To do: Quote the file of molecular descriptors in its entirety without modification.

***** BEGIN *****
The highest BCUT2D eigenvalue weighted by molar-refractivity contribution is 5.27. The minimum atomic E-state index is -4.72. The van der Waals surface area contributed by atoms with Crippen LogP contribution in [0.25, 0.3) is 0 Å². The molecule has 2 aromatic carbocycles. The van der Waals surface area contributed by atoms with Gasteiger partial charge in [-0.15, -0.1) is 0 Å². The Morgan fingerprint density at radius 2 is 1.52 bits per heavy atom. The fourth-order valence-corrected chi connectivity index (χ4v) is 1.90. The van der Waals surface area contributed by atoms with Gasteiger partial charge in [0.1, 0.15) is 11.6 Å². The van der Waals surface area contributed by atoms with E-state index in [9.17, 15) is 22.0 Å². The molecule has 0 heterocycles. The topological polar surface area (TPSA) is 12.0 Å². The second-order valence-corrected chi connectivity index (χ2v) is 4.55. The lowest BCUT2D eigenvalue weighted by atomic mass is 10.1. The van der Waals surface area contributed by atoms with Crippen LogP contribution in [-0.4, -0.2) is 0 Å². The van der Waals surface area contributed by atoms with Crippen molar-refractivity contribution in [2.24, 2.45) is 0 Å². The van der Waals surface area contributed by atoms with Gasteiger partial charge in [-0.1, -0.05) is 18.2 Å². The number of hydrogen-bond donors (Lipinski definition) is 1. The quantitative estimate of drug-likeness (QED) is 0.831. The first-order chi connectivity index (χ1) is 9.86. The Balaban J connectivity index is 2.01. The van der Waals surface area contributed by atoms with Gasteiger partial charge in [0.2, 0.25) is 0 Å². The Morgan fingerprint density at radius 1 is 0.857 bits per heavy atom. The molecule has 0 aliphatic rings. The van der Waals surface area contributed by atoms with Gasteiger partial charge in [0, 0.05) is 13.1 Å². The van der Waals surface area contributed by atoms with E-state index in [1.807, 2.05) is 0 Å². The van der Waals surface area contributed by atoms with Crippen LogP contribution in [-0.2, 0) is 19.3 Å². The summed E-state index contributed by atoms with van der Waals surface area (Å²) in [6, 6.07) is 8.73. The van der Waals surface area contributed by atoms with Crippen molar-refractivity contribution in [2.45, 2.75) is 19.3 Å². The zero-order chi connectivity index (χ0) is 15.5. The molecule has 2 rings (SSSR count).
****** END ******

The highest BCUT2D eigenvalue weighted by molar-refractivity contribution is 5.27. The minimum atomic E-state index is -4.72. The van der Waals surface area contributed by atoms with Crippen LogP contribution in [0.25, 0.3) is 0 Å². The molecule has 2 aromatic carbocycles. The van der Waals surface area contributed by atoms with Gasteiger partial charge in [-0.15, -0.1) is 0 Å². The Morgan fingerprint density at radius 2 is 1.52 bits per heavy atom. The fourth-order valence-corrected chi connectivity index (χ4v) is 1.90. The van der Waals surface area contributed by atoms with Gasteiger partial charge in [0.1, 0.15) is 11.6 Å². The van der Waals surface area contributed by atoms with E-state index in [9.17, 15) is 22.0 Å². The molecule has 0 heterocycles. The topological polar surface area (TPSA) is 12.0 Å². The second-order valence-corrected chi connectivity index (χ2v) is 4.55. The lowest BCUT2D eigenvalue weighted by atomic mass is 10.1. The van der Waals surface area contributed by atoms with Crippen LogP contribution in [-0.4, -0.2) is 0 Å². The van der Waals surface area contributed by atoms with Crippen molar-refractivity contribution in [2.24, 2.45) is 0 Å². The van der Waals surface area contributed by atoms with Gasteiger partial charge in [-0.1, -0.05) is 18.2 Å². The number of hydrogen-bond donors (Lipinski definition) is 1. The quantitative estimate of drug-likeness (QED) is 0.831. The first-order chi connectivity index (χ1) is 9.86. The Balaban J connectivity index is 2.01. The van der Waals surface area contributed by atoms with Gasteiger partial charge in [0.2, 0.25) is 0 Å². The Morgan fingerprint density at radius 1 is 0.857 bits per heavy atom. The molecule has 0 aliphatic rings. The van der Waals surface area contributed by atoms with Gasteiger partial charge in [0, 0.05) is 13.1 Å². The van der Waals surface area contributed by atoms with E-state index in [1.807, 2.05) is 0 Å². The van der Waals surface area contributed by atoms with Crippen LogP contribution in [-0.2, 0) is 19.3 Å². The summed E-state index contributed by atoms with van der Waals surface area (Å²) in [6, 6.07) is 8.73. The van der Waals surface area contributed by atoms with Crippen molar-refractivity contribution in [2.45, 2.75) is 19.3 Å². The zero-order chi connectivity index (χ0) is 15.5. The molecule has 2 rings (SSSR count).